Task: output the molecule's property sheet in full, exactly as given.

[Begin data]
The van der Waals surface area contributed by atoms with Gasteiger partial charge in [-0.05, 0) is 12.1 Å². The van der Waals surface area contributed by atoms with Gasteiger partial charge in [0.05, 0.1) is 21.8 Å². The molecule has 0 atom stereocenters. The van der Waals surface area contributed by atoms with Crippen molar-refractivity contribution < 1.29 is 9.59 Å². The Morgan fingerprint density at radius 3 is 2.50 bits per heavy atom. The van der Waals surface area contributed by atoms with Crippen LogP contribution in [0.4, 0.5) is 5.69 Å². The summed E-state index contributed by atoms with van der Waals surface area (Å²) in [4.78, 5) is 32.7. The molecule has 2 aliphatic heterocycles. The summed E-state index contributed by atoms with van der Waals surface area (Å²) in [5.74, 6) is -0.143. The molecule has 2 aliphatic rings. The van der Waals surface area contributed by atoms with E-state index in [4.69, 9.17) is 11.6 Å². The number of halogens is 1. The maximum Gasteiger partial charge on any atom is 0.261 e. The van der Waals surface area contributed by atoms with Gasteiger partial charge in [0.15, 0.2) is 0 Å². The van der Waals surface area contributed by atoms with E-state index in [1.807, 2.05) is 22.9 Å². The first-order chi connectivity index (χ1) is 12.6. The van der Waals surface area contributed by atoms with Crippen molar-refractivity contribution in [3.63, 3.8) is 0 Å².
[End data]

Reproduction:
The van der Waals surface area contributed by atoms with Gasteiger partial charge in [-0.05, 0) is 12.1 Å². The van der Waals surface area contributed by atoms with Gasteiger partial charge in [0.05, 0.1) is 21.8 Å². The molecule has 0 atom stereocenters. The van der Waals surface area contributed by atoms with Crippen molar-refractivity contribution < 1.29 is 9.59 Å². The Morgan fingerprint density at radius 3 is 2.50 bits per heavy atom. The van der Waals surface area contributed by atoms with Crippen LogP contribution in [0.4, 0.5) is 5.69 Å². The summed E-state index contributed by atoms with van der Waals surface area (Å²) in [4.78, 5) is 32.7. The molecule has 2 aliphatic heterocycles. The summed E-state index contributed by atoms with van der Waals surface area (Å²) in [5.74, 6) is -0.143. The molecule has 2 aliphatic rings. The van der Waals surface area contributed by atoms with E-state index in [4.69, 9.17) is 11.6 Å². The number of halogens is 1. The maximum Gasteiger partial charge on any atom is 0.261 e. The van der Waals surface area contributed by atoms with Gasteiger partial charge in [0.15, 0.2) is 0 Å². The van der Waals surface area contributed by atoms with E-state index in [1.807, 2.05) is 22.9 Å². The first-order chi connectivity index (χ1) is 12.6. The van der Waals surface area contributed by atoms with Crippen molar-refractivity contribution in [3.63, 3.8) is 0 Å².